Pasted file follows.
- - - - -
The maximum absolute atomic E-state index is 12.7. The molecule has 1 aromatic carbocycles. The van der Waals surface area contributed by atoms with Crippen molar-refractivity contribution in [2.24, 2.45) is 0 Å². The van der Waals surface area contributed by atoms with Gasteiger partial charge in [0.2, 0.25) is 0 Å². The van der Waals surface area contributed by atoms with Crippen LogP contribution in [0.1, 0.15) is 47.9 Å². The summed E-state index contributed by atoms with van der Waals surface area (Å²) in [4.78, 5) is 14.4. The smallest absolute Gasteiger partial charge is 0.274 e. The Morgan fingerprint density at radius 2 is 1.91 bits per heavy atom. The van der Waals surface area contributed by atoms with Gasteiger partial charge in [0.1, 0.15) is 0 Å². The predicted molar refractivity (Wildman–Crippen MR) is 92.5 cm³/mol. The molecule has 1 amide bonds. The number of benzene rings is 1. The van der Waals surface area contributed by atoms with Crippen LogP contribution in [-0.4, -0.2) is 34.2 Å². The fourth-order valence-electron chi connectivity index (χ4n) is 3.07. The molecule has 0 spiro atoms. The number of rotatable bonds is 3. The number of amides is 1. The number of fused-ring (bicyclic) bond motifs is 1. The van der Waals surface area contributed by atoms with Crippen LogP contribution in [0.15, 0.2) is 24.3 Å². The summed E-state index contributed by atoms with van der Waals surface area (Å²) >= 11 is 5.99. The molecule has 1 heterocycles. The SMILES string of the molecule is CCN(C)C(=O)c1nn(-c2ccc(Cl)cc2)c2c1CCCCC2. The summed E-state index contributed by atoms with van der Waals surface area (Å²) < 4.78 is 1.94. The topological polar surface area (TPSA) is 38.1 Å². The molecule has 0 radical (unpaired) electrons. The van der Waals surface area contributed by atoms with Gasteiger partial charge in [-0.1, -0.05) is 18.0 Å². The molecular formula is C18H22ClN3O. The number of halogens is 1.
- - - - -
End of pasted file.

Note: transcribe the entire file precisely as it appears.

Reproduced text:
The maximum absolute atomic E-state index is 12.7. The molecule has 1 aromatic carbocycles. The van der Waals surface area contributed by atoms with Crippen molar-refractivity contribution in [2.24, 2.45) is 0 Å². The van der Waals surface area contributed by atoms with Gasteiger partial charge in [0.2, 0.25) is 0 Å². The van der Waals surface area contributed by atoms with Crippen LogP contribution in [0.1, 0.15) is 47.9 Å². The summed E-state index contributed by atoms with van der Waals surface area (Å²) in [4.78, 5) is 14.4. The smallest absolute Gasteiger partial charge is 0.274 e. The Morgan fingerprint density at radius 2 is 1.91 bits per heavy atom. The van der Waals surface area contributed by atoms with Gasteiger partial charge in [0.1, 0.15) is 0 Å². The predicted molar refractivity (Wildman–Crippen MR) is 92.5 cm³/mol. The molecule has 1 amide bonds. The number of benzene rings is 1. The van der Waals surface area contributed by atoms with Crippen LogP contribution in [-0.4, -0.2) is 34.2 Å². The fourth-order valence-electron chi connectivity index (χ4n) is 3.07. The molecule has 0 spiro atoms. The number of rotatable bonds is 3. The number of amides is 1. The number of fused-ring (bicyclic) bond motifs is 1. The van der Waals surface area contributed by atoms with Crippen LogP contribution in [0.15, 0.2) is 24.3 Å². The summed E-state index contributed by atoms with van der Waals surface area (Å²) >= 11 is 5.99. The molecule has 1 heterocycles. The SMILES string of the molecule is CCN(C)C(=O)c1nn(-c2ccc(Cl)cc2)c2c1CCCCC2. The summed E-state index contributed by atoms with van der Waals surface area (Å²) < 4.78 is 1.94. The topological polar surface area (TPSA) is 38.1 Å². The molecule has 0 radical (unpaired) electrons. The van der Waals surface area contributed by atoms with Gasteiger partial charge in [-0.1, -0.05) is 18.0 Å². The molecular formula is C18H22ClN3O. The number of halogens is 1.